Trudy Stump offers Cecil Grinder the opportunity for a smudge before the start of a rally in Williams Lake at noon on Dec. 31 in Boitanio Park. It was the second rally held in support of Chief Theresa Spence who is on the 21st day of a hunger strike.

Trudy Stump offers Cecil Grinder the opportunity for a smudge before the start of a rally in Williams Lake at noon on Dec. 31 in Boitanio Park. It was the second rally held in support of Chief Theresa Spence who is on the 21st day of a hunger strike.

Second rally held in Williams Lake to support Chief Theresa Spence

A second rally was held in Williams Lake to support Chief Theresa Spence in the 21st day of her hunger strike

First Nations in and around Williams Lake held a second rally on Dec. 31 in support of Chief Theresa Spence who is in the 21st day of her hunger strike asking for a meeting with prime minister Stephen Harper. The first rally was held Dec. 21.

Challenging the 50 people of all ages gathered at the outdoor stage in Boitanio Park, Williams Lake Indian Band chief Anne Louie, urged everyone to write to their MPs to express concerns and ask them to support the meeting requested by Chief Spence.

“Her community members, and many other First Nations live in deplorable conditions,” Louie said, adding the federal government has a fiduciary responsibility and obligation for all First Nations.

“I ask you to keep Chief Theresa Spence in your thoughts, hearts and prayers. It is very sad that she had to go to this extreme to bring to public the issues that are based on the federal government’s actions.”

The federal government’s Omnibus Bill C-45 is an example of government exercising its muscle because it has a majority government, Louie added.

“We are not the only ones affected by this bill. The navigable waters legislation impacts everyone, not just our people. Environmental assessment changes may affect everyone,” Louie said. “All you have to do is look at the proposed Enbridge pipeline and other pipelines to see how it will affect everyone in B.C.”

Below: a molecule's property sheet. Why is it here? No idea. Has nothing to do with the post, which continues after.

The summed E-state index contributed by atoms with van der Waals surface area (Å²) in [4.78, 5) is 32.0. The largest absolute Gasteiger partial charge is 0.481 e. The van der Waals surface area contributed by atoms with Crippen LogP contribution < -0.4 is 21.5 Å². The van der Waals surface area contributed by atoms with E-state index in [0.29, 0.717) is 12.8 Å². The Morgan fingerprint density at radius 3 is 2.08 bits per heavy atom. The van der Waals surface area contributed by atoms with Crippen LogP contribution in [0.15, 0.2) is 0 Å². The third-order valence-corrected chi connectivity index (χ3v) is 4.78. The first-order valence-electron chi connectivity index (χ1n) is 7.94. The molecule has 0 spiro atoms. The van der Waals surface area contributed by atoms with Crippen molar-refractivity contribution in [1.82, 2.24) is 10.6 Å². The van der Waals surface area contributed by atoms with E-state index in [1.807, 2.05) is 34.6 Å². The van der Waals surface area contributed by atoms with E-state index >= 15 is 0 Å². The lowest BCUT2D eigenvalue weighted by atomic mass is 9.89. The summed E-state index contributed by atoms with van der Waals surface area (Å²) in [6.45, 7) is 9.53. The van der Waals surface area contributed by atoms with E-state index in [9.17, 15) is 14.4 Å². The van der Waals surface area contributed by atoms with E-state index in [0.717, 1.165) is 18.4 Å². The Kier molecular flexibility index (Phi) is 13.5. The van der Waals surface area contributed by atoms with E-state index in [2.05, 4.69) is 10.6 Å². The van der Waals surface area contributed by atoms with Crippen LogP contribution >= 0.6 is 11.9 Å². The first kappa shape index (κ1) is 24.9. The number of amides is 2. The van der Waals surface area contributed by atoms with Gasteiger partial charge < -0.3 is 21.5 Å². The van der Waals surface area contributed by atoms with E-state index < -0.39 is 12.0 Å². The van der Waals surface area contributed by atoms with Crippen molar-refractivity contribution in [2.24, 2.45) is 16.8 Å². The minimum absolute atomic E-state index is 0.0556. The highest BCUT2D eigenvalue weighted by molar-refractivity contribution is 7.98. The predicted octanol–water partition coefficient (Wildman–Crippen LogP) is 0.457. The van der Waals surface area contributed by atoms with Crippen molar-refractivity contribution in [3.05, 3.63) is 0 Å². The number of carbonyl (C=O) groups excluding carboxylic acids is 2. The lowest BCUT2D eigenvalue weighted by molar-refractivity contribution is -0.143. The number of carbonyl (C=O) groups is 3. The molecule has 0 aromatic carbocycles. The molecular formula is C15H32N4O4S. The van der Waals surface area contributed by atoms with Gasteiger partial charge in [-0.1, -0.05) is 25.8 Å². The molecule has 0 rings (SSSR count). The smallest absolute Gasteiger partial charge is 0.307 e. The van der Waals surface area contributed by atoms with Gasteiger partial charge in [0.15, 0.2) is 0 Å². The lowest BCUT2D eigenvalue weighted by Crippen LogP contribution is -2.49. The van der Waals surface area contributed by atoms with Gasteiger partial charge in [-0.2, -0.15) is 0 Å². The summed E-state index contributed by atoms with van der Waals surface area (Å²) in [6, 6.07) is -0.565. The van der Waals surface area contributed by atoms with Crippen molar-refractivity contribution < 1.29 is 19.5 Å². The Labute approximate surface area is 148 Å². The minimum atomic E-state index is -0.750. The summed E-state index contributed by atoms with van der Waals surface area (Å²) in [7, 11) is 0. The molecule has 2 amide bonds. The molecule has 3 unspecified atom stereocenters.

She also alleged there is a misunderstanding amongst members of the general public on how First Nations are treated by the federal government.

“I suggest if anyone is opposed to what Chief Spence is doing that they go to her community and reside there for one year under the same conditions that her people are residing.”

The federal government sends out “misinformation” when it says it is spending millions of dollars on First Nations, Louie added.

“What the public needs to be made aware of is the majority of these funds are exhausted before they ever reach First Nations communities.”

Paying for ministers’ salaries, their staff, administration at Aboriginal Affairs, and a large portion is transferred to the provincial government for health, education, child welfare programs, which are all “failing miserably” because of lack of proper consultation.

“The rates paid to the provincial government are much higher than what is issued to our community programs. We must let our elected MPs know that we expect equal treatment.”

All Canadians, whether First Nations or not, benefit from funding for health, education and social programs, she added.

“Tax collection alone, does not pay for all of this. Another myth is that First Nations do not pay taxes. This is false. The general public needs to get informed about this before making such negative comments. The Auditor General has repeatedly stated year after year, that the federal government must review and act on the treatment and issues of aboriginal people.”

Trudy Stump provided a smudging on everyone gathered for the rally, including Canoe/Dog Creek chief Dave Archie who said his thoughts go out to all First Nations people living without food and in poor conditions, “harmful to their health and spirit.”

Looking around he said the rally represented the stand people are going to have to take more and more.

His words were followed by drumming and singing.

 

 

 

 

 

 

 

 

 

 

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